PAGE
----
SEC notebook: Henderson atoning for mistakes


Ole Miss coach Andy Kennedy talks to reporters Wednesday in Birmingham, Ala. (Photo by The Associated Press)

Published: Wednesday, October 16, 2013 at 8:55 p.m.
Last Modified: Wednesday, October 16, 2013 at 8:55 p.m.

BIRMINGHAM, Ala. — After a rocky offseason, Ole Miss coach Andy Kennedy said Marshall Henderson is working his way back into the good graces of the team.

“He's back practicing,” Kennedy said. “He's our lone senior. His approach in the way he's tried to help young guys, I've really challenged him to be more of a leader on the floor, not only take responsibility for himself but those around him.”

Henderson averaged a league-high 20.1 points per game last season but made more headlines with his over-the-top, crowd-baiting antics on the court. Last spring, Henderson failed a drug test. According to police reports, Henderson had three run-ins with police in Oxford, Miss., including one stop in which Henderson was found in possession of marijuana and cocaine.

Kennedy said Henderson will be suspended to start the 2013-14 season but didn't disclose the number of games.

“It's a fluid situation,” Kennedy said. “We're still two or three weeks away from that first game, it will probably be before that. But again, this is a process that Marshall has to continue to do what's demanded of him.”

Kennedy also said that Ole Miss plans to break ground on a new on-campus arena next spring.

Coaches happy with Nashville

Most coaches around the league sounded happy about having Nashville, Tenn., as a more permanent site for the SEC Tournament. The league announced Tuesday that Nashville's Bridgestone Arena will host the tournament nine of the next 12 years, from 2015-17, 2019-21 and 2023-25.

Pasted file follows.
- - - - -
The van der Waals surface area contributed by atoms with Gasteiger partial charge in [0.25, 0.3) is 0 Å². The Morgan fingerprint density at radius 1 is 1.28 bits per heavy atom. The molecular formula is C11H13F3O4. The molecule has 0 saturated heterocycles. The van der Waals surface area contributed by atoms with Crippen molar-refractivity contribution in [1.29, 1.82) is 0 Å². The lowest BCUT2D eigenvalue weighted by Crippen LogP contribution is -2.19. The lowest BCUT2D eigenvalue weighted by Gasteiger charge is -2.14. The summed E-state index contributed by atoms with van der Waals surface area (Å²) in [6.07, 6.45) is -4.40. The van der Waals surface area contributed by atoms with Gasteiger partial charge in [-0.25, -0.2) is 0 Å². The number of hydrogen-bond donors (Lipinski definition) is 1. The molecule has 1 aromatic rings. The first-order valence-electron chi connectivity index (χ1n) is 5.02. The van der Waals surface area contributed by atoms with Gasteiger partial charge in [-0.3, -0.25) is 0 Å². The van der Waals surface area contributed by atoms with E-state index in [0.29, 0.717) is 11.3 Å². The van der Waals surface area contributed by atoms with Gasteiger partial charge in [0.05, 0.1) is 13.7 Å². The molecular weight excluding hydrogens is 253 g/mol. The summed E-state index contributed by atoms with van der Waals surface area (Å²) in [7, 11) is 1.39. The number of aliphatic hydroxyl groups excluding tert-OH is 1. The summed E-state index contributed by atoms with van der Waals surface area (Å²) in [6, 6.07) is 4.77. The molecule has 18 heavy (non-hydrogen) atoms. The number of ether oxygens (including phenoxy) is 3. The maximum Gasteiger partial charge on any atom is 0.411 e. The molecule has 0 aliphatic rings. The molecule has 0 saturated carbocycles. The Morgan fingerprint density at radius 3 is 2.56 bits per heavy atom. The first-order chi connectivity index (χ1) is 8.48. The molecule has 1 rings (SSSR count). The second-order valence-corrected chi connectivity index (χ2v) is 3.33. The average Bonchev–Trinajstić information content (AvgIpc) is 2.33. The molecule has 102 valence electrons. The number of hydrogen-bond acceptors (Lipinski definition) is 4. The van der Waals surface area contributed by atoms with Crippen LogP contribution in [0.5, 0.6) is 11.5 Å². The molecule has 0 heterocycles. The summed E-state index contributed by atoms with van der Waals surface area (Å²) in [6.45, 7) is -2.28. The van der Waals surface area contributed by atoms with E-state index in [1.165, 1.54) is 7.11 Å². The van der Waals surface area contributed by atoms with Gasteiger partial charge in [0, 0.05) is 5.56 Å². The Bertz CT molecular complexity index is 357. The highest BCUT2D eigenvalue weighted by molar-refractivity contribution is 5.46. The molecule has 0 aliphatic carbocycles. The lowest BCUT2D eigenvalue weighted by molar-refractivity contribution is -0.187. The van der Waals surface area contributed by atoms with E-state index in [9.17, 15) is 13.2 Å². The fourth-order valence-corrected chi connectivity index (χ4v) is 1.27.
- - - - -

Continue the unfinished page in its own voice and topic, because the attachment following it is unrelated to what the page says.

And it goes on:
“I really think for the fans, for the players and for the tournament, it's a very big win,” Vanderbilt coach Kevin Stallings said. “I think the venue is the best and the intimacy of 18 or 19,000 seats is better than the (Georgia) Dome. I think the quality of play is going to be higher because of that.”

The Georgia Dome in Atlanta will host the SEC Tournament in 2014. SEC Tournament sites are up for bid in 2018 and 2022, with St. Louis and Tampa both mentioned as possible destinations.

“It's great for a league to have a place you call home,” Haith said. “When people think Big East Tournament, they think New York City. ACC, Greensboro, N.C. And I think Nashville can be that kind of a place for us.”

Fox unhappy with schedule

The quirks of an expanded SEC schedule (18 games with 14 teams) hurt Georgia this season.

The Bulldogs won't be hosting traditional rivals Florida, Kentucky and Tennessee at Stegeman Coliseum this season.

“Those are great draws for us and that will affect our attendance,” Georgia coach Mark Fox said. “We're not happy about that.”

Fox created a stir when he showed up at Georgia's home football game against LSU shirtless in red body paint and sat in Sanford Stadium's student section. Asked if he would do the same in Jacksonville for the Florida-Georgia football game on Nov. 2, Fox responded: “I would if (Georgia coach Mark) Richt asked me.”

SEC optimism

The Southeastern Conference only had three teams (Florida, Missouri and Ole Miss) make the NCAA Tournament last season.

But league coaches appear optimistic that the league is on the upswing in 2013-14. Haith said he wouldn't be surprised if “at least five” SEC teams make the NCAA Tournament this season.

“All conferences have ebbs and flows to them,” Stallings said. “Last year might not have been our best year but don't be surprised if this year is dramatically different than that. If we get six or seven teams in the (NCAA) Tournament, which would not surprise me in the least, nobody will be talking about that anymore.”

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